After The Birthday Party, the plays become increasingly abstract; like Beckett, he seemed to be trying to reduce theatre down to the distinctive components: the visual, the aural, the atmospheric. If the application of the theatre was to tell stories, The Homecoming told almost nothing: the synopsis – the eldest son, Teddy, returns home, and the rest of the family convinces his wife to stay with them – is bare, with no ‘message’ translatable by critics and York Notes glossers. This trend culminated the short work Silence: three characters telling stories, repeating phrases and shifting around within their own narratives, apparently not hearing each other, stories which consist of complaints, insults, pointless anecdotes, descriptions of daily routines and vivid images (such as that of Bates watching shadows in the trees: "Maybe it’s a bird, I said, a big bird resting.") By this point, reading over it, Pinter is beginning to look like a charlatan, a man conjuring images with no actual content; a stylist of words making no attempt to make anything solid communicable to an audience. He seemed to be heading down the same dead-end as Beckett: the reduction of media to just the voice rendered – in the case of his prose, Molloy and Malone Dies were obsessed with process, the rendering of the supposed voice, and increasingly obsessed with the epistemological falsity involved in rendering and the act of testimony, to the point where, in The Unnameable, the question of how the voice is rendered, who the speaker is, or even whether the speaker is hang heavy throughout; the move pushed him to temporarily abandon prose, and take up the theatre, a medium in which words could be treated as a secondary element, and allowed to breathe; Pinter, by prioritising the voice and presence of the speaker, rendered the work sterile, mordant, "signifying nothing". This approach changed after a period of writer’s block, to produce the tense but poetic Old Times, and his last great play – and, as far as I’m concerned, best work in total – 1975’s No Man’s Land.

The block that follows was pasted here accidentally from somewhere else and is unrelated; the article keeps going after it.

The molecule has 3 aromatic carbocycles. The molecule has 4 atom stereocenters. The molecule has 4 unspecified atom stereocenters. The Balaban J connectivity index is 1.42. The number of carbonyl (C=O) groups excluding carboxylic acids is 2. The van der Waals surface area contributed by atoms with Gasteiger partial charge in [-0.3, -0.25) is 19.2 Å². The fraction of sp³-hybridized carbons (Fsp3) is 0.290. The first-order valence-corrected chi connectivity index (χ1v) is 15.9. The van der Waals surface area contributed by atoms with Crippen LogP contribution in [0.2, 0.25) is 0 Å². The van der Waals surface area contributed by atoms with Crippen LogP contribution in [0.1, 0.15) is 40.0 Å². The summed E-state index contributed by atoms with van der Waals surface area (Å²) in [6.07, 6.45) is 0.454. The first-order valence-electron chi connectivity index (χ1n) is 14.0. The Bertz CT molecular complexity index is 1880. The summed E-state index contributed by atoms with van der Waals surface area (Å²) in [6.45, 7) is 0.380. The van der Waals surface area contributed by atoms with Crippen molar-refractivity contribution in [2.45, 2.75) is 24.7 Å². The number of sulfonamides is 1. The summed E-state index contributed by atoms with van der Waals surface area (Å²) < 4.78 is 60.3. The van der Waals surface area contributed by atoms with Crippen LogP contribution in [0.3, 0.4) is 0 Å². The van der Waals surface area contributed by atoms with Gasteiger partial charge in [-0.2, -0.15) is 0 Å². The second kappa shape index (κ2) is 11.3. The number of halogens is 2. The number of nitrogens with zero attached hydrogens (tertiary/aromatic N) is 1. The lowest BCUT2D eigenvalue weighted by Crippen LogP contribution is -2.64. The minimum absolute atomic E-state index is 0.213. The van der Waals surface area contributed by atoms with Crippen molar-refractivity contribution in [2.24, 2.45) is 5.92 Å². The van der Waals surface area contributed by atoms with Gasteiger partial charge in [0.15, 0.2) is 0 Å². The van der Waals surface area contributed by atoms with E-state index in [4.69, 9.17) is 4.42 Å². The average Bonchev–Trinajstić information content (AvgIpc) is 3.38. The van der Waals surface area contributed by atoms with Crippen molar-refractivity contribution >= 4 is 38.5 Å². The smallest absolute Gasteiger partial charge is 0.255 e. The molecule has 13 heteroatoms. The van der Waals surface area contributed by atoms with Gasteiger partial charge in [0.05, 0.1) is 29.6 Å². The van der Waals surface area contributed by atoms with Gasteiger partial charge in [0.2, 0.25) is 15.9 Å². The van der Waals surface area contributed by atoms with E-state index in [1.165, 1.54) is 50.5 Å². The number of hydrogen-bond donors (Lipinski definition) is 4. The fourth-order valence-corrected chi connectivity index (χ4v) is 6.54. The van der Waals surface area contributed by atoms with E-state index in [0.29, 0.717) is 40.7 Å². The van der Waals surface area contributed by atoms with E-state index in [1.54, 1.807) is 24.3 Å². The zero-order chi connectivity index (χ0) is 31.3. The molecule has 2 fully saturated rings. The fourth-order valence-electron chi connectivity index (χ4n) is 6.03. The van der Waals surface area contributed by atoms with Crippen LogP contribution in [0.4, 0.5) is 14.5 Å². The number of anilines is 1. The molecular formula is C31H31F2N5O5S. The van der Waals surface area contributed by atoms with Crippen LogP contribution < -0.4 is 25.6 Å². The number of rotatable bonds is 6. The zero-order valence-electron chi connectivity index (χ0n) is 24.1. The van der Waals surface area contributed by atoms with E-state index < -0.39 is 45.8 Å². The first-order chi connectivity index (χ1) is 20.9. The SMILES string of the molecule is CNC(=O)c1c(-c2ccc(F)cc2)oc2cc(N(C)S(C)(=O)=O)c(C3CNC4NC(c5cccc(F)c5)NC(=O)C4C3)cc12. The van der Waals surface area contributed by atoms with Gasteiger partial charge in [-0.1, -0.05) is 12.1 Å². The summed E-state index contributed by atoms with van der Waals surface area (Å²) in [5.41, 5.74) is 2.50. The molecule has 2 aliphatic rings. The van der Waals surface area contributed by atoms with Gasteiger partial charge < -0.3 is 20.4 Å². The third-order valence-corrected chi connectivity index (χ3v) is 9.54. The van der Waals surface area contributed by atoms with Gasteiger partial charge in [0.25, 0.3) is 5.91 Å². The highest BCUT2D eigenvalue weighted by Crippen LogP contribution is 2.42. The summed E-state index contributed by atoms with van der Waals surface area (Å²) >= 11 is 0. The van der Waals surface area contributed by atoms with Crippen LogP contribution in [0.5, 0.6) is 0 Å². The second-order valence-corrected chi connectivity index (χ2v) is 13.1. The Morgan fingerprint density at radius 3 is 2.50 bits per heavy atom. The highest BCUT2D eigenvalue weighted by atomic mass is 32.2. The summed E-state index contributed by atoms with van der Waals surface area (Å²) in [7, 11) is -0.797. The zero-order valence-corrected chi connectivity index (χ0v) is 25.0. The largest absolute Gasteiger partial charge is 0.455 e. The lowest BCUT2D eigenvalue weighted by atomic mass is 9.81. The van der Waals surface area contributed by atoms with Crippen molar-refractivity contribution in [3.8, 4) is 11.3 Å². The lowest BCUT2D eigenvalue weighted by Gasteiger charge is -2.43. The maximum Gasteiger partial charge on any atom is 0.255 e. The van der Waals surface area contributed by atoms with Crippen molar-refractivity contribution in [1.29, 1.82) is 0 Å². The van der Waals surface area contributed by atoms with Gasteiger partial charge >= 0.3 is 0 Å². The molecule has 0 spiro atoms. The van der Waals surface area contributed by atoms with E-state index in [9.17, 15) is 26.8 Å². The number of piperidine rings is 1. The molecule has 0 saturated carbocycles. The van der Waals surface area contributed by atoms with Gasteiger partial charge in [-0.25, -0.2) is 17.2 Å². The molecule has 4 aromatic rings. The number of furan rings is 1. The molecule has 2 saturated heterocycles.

Revolving around Hirst, a hubristic, alcoholic writer (probably a bilious portrait of Pinter himself), the play seems better for the slight concessions to comprehensibility. Like The Homecoming, the characters’ relations are easy to pick up, and their identities relatively stable (the only exception being the apparent double identity of Spooner, may or may not be Hirst’s old school chum, Charles Wetherby.) The discrepancies in the accounts of the characters – which Pinter, by this point, no longer tries to call attention to as he did in the very early plays – are aspects of themselves, the results of growing old, beyond the point where the truth can still be faced without horror. The characters have lost any dignity or existence beyond what they can construct, beyond what they tell us from the stage. The question of whether or not Hirst knows who Spooner is when he wakes from a drunken crawl, or whether Spooner actually does have a wife and children in the country, ultimately don’t matter. The actual characters are spare but incandescent presences, cutting shapes in the semi-blackness that covers the stage most of the time. The occasional use of verbal imagery is spare and foggy, filtered through the cataracts of memory and the uncertainty of dream – searching, searing like lasers, but glimpsed like flames through fog. A good counterpart to this would be some moments in Sam Beckett’s mid-‘50s work: the images in Malone Dies, for example, where he sketches out, in bare words, the gorse fires on the hill he watched as a child (an image excerpted from Beckett’s own memory); the image, precisely because of its bare, befogged nature, forms so powerful a pull on the imagination. (An aside: this is precisely what I love in a lot of music – shoegaze, the calmer, more dubbed-out end of electronica (I’m thinking of Burial, or Porn Sword Tobacco), and some modern classical such as Penderecki, Morton Feldman or Arvo Part. Dean Wareham’s guitar solos on Galaxie 500 classics like ‘Fourth Of July’ and ‘When Will You Come Home’ exert such a magnetic pull precisely of because this contrast between their viscerality and the sea of distancing reverb in which they swim.) It reverses the usual Pinter formula of a threatening presence constructed from fragments like some fucked-up Merz construction: the stage is a yawning void into which the characters stumble, numb with drink, refusing to speak but not being able to face anything else; the silences are now simply the nothingness exploding into sight where it couldn’t be filled, the state of ‘groundlessness’ that Shestov discussed (aph. 17), the momentary acknowledgements that what we see before us is the icy, unchanging no-man’s-land of the title, the sense of tension and terror manifest in the silences making it clear that none of the characters want to be there, and neither want to, nor are able to be, anywhere else.